Diagram that shows class inheritance

The following example shows how the class relationships demonstrated in the previous illustration are expressed in C#. The example also shows how WorkItem overrides the virtual method Object.ToString, and how the ChangeRequest class inherits the WorkItem implementation of the method. The first block defines the classes:

// WorkItem implicitly inherits from the Object class.
public class WorkItem
    // Static field currentID stores the job ID of the last WorkItem that
    // has been created.
    private static int currentID;

    protected int ID { get; set; }
    protected string Title { get; set; }
    protected string Description { get; set; }
    protected TimeSpan jobLength { get; set; }

    // Default constructor. If a derived class does not invoke a base-
    // class constructor explicitly, the default constructor is called
    // implicitly.
    public WorkItem()
        ID = 0;
        Title = "Default title";
        Description = "Default description.";
        jobLength = new TimeSpan();

    // Instance constructor that has three parameters.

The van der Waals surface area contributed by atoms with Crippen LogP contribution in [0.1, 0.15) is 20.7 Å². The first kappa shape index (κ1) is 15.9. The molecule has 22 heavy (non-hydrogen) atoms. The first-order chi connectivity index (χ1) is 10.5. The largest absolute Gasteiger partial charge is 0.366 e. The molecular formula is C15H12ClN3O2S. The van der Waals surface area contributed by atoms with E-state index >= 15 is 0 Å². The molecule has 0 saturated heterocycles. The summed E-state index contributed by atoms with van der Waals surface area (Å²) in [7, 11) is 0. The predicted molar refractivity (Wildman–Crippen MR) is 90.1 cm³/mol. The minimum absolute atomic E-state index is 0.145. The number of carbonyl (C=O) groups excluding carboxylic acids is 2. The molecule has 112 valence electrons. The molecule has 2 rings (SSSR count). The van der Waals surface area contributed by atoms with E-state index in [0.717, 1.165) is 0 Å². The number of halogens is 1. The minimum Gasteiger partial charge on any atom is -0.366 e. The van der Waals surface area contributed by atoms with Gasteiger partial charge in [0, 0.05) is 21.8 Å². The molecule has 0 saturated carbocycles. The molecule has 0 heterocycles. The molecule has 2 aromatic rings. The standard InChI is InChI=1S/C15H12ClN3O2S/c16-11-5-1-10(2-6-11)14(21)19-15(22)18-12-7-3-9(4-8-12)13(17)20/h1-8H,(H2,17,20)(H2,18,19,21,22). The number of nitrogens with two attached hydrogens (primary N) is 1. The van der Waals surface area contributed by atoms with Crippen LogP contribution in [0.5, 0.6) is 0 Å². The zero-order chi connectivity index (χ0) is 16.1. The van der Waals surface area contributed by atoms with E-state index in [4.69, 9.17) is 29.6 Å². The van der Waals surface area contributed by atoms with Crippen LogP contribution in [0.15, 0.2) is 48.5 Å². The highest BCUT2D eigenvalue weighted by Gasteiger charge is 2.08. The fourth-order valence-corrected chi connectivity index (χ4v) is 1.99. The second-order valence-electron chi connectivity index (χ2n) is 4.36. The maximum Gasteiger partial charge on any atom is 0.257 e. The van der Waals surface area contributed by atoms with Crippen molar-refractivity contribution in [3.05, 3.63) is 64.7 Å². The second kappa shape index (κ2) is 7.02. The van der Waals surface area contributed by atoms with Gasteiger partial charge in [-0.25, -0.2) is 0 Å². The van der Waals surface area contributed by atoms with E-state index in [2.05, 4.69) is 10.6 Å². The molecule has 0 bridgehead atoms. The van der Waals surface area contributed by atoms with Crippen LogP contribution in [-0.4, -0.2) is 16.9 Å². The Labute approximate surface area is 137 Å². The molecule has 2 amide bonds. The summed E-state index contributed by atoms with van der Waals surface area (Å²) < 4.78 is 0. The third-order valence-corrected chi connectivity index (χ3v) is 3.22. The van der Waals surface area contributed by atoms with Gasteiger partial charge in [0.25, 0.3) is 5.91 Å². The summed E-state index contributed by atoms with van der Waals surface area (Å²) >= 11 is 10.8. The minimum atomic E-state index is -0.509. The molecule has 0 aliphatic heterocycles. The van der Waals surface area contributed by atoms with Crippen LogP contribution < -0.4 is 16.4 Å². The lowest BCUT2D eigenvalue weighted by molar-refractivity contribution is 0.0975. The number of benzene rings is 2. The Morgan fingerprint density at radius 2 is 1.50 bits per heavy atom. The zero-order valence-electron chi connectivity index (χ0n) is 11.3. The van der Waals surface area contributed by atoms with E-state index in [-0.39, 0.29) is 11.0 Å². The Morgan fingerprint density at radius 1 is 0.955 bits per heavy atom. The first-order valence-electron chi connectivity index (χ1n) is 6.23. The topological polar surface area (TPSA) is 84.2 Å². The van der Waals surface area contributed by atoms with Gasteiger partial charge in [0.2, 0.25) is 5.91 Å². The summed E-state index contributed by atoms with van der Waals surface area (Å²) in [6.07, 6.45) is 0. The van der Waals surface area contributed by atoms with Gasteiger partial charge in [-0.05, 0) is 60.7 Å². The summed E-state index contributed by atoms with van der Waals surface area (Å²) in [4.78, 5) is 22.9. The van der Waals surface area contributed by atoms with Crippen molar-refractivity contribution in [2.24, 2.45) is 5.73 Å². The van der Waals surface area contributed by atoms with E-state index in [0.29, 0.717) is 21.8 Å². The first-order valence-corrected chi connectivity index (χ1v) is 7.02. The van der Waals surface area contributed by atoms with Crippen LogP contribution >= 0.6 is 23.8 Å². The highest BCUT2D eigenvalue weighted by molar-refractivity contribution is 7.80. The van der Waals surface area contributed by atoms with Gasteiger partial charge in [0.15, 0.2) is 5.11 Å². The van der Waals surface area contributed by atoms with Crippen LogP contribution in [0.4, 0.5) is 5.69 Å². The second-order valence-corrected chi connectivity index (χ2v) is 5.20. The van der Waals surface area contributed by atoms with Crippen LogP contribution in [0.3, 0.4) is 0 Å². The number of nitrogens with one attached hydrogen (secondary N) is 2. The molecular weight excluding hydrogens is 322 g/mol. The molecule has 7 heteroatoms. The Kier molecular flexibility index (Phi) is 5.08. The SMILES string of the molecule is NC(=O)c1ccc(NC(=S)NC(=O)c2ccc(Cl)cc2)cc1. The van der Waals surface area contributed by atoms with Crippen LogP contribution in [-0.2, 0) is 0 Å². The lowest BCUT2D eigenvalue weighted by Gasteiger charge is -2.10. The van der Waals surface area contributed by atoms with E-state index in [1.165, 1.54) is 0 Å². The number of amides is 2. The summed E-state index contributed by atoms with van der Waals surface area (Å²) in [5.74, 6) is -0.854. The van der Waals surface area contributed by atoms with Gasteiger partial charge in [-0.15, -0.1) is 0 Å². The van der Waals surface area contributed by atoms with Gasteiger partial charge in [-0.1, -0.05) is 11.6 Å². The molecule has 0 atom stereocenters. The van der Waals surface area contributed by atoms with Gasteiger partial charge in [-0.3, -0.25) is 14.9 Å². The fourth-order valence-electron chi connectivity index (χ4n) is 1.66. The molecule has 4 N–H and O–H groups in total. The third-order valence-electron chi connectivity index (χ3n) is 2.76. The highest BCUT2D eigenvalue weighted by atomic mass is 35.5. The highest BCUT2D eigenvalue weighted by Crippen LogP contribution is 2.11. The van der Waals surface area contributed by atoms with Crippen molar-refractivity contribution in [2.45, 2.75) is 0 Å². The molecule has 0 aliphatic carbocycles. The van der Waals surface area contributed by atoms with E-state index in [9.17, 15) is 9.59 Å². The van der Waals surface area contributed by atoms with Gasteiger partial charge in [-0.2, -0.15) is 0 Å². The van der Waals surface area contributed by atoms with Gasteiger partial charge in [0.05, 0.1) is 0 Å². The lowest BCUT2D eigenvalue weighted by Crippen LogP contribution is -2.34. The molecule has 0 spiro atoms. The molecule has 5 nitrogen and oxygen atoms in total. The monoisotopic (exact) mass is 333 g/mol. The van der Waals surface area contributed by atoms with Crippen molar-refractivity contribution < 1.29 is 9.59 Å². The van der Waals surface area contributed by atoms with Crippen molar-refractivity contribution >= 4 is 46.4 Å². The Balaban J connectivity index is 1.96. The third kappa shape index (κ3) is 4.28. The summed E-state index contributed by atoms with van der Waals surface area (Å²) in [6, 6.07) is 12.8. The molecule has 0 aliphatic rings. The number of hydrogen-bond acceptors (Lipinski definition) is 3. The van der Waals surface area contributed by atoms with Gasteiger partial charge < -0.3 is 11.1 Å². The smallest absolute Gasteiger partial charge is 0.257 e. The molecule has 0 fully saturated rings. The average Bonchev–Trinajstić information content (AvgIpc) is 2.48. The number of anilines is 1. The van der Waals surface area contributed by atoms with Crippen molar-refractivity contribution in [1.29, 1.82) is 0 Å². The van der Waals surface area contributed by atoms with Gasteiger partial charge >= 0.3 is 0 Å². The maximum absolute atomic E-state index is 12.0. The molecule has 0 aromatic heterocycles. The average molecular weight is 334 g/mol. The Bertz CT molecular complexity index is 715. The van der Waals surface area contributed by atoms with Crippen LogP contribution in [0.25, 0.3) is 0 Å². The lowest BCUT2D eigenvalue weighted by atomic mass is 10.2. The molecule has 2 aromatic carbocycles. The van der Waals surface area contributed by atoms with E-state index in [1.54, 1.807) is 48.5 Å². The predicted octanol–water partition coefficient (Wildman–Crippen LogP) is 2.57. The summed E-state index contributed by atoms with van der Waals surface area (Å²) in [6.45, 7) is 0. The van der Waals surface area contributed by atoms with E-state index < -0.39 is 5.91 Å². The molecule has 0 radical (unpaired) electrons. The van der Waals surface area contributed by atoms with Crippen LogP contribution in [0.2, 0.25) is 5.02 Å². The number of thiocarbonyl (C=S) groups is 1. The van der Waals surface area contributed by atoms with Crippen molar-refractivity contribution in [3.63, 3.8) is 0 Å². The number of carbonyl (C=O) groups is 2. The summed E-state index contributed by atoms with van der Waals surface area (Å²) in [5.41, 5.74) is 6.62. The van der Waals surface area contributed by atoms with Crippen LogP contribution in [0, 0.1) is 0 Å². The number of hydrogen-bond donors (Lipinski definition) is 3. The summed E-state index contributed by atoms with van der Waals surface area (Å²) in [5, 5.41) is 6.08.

public WorkItem(string title, string desc, TimeSpan joblen)
        this.ID = GetNextID();
        this.Title = title;
        this.Description = desc;
        this.jobLength = joblen;

    // Static constructor to initialize the static member, currentID. This
    // constructor is called one time, automatically, before any instance
    // of WorkItem or ChangeRequest is created, or currentID is referenced.
    static WorkItem() => currentID = 0;

    // currentID is a static field. It is incremented each time a new
    // instance of WorkItem is created.
    protected int GetNextID() => ++currentID;

    // Method Update enables you to update the title and job length of an
    // existing WorkItem object.
    public void Update(string title, TimeSpan joblen)
        this.Title = title;
        this.jobLength = joblen;

    // Virtual method override of the ToString method that is inherited
    // from System.Object.
    public override string ToString() =>
        $"{this.ID} - {this.Title}";

// ChangeRequest derives from WorkItem and adds a property (originalItemID)
// and two constructors.
public class ChangeRequest : WorkItem
    protected int originalItemID { get; set; }